Push (A.K.A. “Precious”)
Also Known As: Precious: Based on the Novel “Push” by Sapphire
New York Times Bestseller
Original Publication: 1996
This story follows Claireece “Precious” Jones, an illiterate, morbidly obese 16-year old, who is pregnant for the second time with the result of being raped by her absentee father. Her mother, an also morbidly obese shut-in, is emotionally, physically, and sexually abusive when she isn’t ignoring Precious altogether. Her daughter, a Down’s Syndrome child referred to by name as “Lil’ Mongo”, has been shuttled away to live with Precious’ grandmother across town. When her school finds out that she is pregnant, they expel her. Precious is furious (school is the only avenue she has with which to escape her Mother’s presence), but ends up in a special class for girls who have similar problems at home and similar learning disabilities.
Under a caring teacher’s tutelage, Precious begins to learn to read and write. The novel is unique in that it is written in her voice, and begins fairly difficult to read, and develops in form and style as Precious learns to express herself with her writing. When she admits to a social worker that her daughter lives with her grandmother, her mother’s welfare payments are taken away, and Precious is thrown out into the street (her mother had been fraudulently collecting welfare by claiming that she was caring for her granddaughter, Precious’ daughter.) She ends up in a halfway house with her son, Abdul, and an unwelcome visit from her mother reveals that Precious’ father has died of AIDS, meaning that Precious herself and possibly her infant son are likely to be infected.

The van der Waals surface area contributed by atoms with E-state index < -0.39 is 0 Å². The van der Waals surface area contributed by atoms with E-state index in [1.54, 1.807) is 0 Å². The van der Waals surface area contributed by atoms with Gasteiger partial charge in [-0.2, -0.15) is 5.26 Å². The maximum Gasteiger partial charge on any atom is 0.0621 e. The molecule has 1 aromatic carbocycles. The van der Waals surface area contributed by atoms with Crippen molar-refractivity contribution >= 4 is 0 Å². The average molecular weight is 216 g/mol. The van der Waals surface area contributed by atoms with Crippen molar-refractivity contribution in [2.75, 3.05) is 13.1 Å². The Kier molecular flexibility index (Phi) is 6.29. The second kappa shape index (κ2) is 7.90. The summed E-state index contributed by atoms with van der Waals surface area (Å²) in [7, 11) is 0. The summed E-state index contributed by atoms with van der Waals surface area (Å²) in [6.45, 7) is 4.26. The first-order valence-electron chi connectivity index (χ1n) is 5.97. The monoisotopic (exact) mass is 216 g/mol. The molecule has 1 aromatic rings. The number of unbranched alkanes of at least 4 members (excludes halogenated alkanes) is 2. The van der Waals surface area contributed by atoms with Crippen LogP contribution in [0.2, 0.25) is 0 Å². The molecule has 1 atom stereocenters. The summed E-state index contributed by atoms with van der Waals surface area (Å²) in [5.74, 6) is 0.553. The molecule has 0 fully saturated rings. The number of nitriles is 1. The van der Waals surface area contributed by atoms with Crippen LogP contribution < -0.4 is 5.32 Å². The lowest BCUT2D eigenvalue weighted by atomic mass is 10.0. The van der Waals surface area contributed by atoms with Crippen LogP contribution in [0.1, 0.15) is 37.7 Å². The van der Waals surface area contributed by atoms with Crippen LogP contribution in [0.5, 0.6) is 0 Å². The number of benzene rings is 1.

I’m a little more with the London reviewer of this novel who said “Why would anyone commit these atrocities to paper?” Don’t get me wrong, it was an engrossing story, but I found myself thinking “Good Lord, how much more are they going to throw at this kid?” Some critics have gone so far as to say that it makes little sense to saddle a single character in a novel with so many ripped-from-the-headlines-type problems.
It would be one thing if it were based on a true story, and would certainly live up to its hype as “A powerful story of hope and redemption”, but as it stands as a work of fiction, I found it to be horribly depressing. Indeed, if one wanted to be particularly sensitive about such things, it is also a fairly offensive indictment of the Harlem African-American culture. It isn’t that Precious is an unsympathetic character, but I sincerely doubt that most people have very much in common with her. The story elicited more horror and disgust than anything else from me.
Fun Fact: The author, Sapphire, was born Ramona Lofton in Fort Ord, California. Push was her debut and only novel to date – she is known largely for her poetry and her feminist activism. She is a member of United Lesbians of Color for Change Inc. The novel was turned into a 2009 hit movie starring Gabourey Sidibe, Mo’Nique, Mariah Carey, and Lenny Kravitz.
Bother if: You’re not so offended by the fact that it is fiction that you are unable to find it uplifting or redeeming in any way.
Don’t bother if: You read in order to be entertained, not depressed, or if you object to themes involving incest, rape, teen pregnancy, HIV/AIDS, illiteracy, or sexual abuse.